When Army Sgt. Cecilia Valdovinos was granted permission to wear the hijab while in uniform in 2018, following a conversion to Islam in 2016, she believed that she had been granted the opportunity to serve her nation and be true to her authentic self all in one go. Little did she know that down the line, she would be forced to remove her hijab by a supervising officer in charge of her unit, in front of her battalion. Valdovinos, in response, has filed a complaint against the United States Army for discrimination.
The incident in question refers back to an interaction between Valdovinos and Command Sgt. Maj. Kerstin Montoya, who according to the Army Times, forced Valdovinos to remove her hijab in front of other soldiers. Montoya claimed that Valdovinos’ hair was not done to regulation standards underneath her hijab.
Mikey Weinstein, founder and president of the Military Religious Freedom Foundation (MRFF) — who is assisting Valdovinos with her case — said in a separate statement that “Even if this CSM did have X-Ray vision, our client’s hair was neatly tucked beneath her under-cap, completely in accord with Army appearance regulations. This under-cap is part and parcel of her prior Army-approved hijab garments.”
In 2017, the Army began permitting religious exemptions for hijabs, turbans, and beards stating that brigade commanders had to make religious accommodations unless the commander believed that the requested exemption “is not based on a sincerely held religious belief, or identifies a specific, concrete hazard … that cannot be mitigated by reasonable measures.”
Valdovinos was swiftly met with “extreme hateful behavior,” claiming that she was called a “terrorist,” and “ISIS.”
Spc. Cecilia Valdovinos was granted permission to wear the hijab while in uniform by her brigade commander, Col. David Zinn, in June 2018 following her conversion to Islam in 2016. However, the response to her hijab was something that she was not expecting. Valdovinos was swiftly met with “extreme hateful behavior,” claiming that she was called a “terrorist,” and “ISIS.”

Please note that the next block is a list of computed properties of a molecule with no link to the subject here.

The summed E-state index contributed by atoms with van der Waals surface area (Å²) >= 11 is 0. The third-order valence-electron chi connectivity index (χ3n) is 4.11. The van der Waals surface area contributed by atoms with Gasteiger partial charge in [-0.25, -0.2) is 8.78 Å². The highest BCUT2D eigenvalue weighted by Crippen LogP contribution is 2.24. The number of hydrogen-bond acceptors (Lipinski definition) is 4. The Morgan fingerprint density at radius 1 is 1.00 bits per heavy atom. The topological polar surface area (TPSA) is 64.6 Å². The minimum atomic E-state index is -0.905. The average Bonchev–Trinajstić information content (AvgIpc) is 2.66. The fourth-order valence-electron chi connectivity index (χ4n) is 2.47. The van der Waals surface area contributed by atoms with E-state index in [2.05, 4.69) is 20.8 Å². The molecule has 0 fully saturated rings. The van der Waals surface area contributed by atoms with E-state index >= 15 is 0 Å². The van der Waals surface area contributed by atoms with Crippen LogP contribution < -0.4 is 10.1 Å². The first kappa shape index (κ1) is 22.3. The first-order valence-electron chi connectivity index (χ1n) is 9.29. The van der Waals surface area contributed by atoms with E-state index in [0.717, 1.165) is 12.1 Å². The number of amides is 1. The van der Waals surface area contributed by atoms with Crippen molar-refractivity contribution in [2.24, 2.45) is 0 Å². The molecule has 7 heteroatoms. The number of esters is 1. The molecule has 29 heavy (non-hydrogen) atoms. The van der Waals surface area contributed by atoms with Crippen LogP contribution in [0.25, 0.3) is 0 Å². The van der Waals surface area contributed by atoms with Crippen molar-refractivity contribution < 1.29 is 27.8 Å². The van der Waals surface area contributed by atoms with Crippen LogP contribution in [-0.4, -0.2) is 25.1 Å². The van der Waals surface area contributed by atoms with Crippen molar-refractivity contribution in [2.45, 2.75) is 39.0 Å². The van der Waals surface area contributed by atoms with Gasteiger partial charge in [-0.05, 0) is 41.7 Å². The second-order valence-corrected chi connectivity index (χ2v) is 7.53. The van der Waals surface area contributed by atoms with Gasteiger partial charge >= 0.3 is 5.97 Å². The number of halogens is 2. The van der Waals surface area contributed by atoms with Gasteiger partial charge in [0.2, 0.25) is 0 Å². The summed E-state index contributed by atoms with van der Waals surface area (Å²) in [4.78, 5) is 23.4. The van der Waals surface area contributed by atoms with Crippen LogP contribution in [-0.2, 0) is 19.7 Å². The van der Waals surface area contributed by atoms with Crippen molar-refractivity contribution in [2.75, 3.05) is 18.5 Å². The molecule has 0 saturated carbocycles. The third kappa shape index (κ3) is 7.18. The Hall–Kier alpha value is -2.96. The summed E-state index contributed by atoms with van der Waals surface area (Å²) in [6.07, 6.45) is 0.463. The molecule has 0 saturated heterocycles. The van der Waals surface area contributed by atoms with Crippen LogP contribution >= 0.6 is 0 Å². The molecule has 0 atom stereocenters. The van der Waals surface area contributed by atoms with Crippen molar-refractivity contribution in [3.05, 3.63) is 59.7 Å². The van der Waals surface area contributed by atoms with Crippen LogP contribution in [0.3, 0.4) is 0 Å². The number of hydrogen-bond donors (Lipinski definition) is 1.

“I hear comments that I’m the reason why 9/11 happened,” Valdovinos stated. She was later demoted from sergeant to specialist, although Zinn said in a statement that he wouldn’t get into the specifics about the cause of Voldovinos’ demotion.
Weinstein called Valdovinos’ case a “textbook case of racism,” and insisted that the MRFF planned to “aggressively make the Army pay for this racism…and harassment.”
It seems that if you are a minority, there will always be some type of backlash. Colin Kaepernick protested peacefully against police brutality by kneeling during the national anthem and lost his career amid claims that he was being disrespectful to the United States and the Armed Forces. And yet, in Valdovinos’ case, a woman who remains willing to give her life for this country, is being reprimanded for a religious symbol that has been permitted in Army regulation since 2017. So why the double standards?
The hijab in no way stopped Valdovinos from doing her job, so why the issue? Valdovinos was even granted express permission to wear her hijab while in uniform by a superior officer, so why threaten Valdovinos for breaking protocol when her hair was tucked away beneath her scarf?
Apparently, swearing to protect the United States and the willingness to give her life wasn’t good enough. Why must Muslim Americans always prove their American-ness in ways that meet a standard norm? This event proves that Muslims may never be immune to racism, or be wholly accepted as they are. For all the stereotypes that Valdovinos claims she has been labeled whilst serving, it really makes one wonder if there is any standard that a visibly Muslim American can meet in order to be seen as “authentically” American.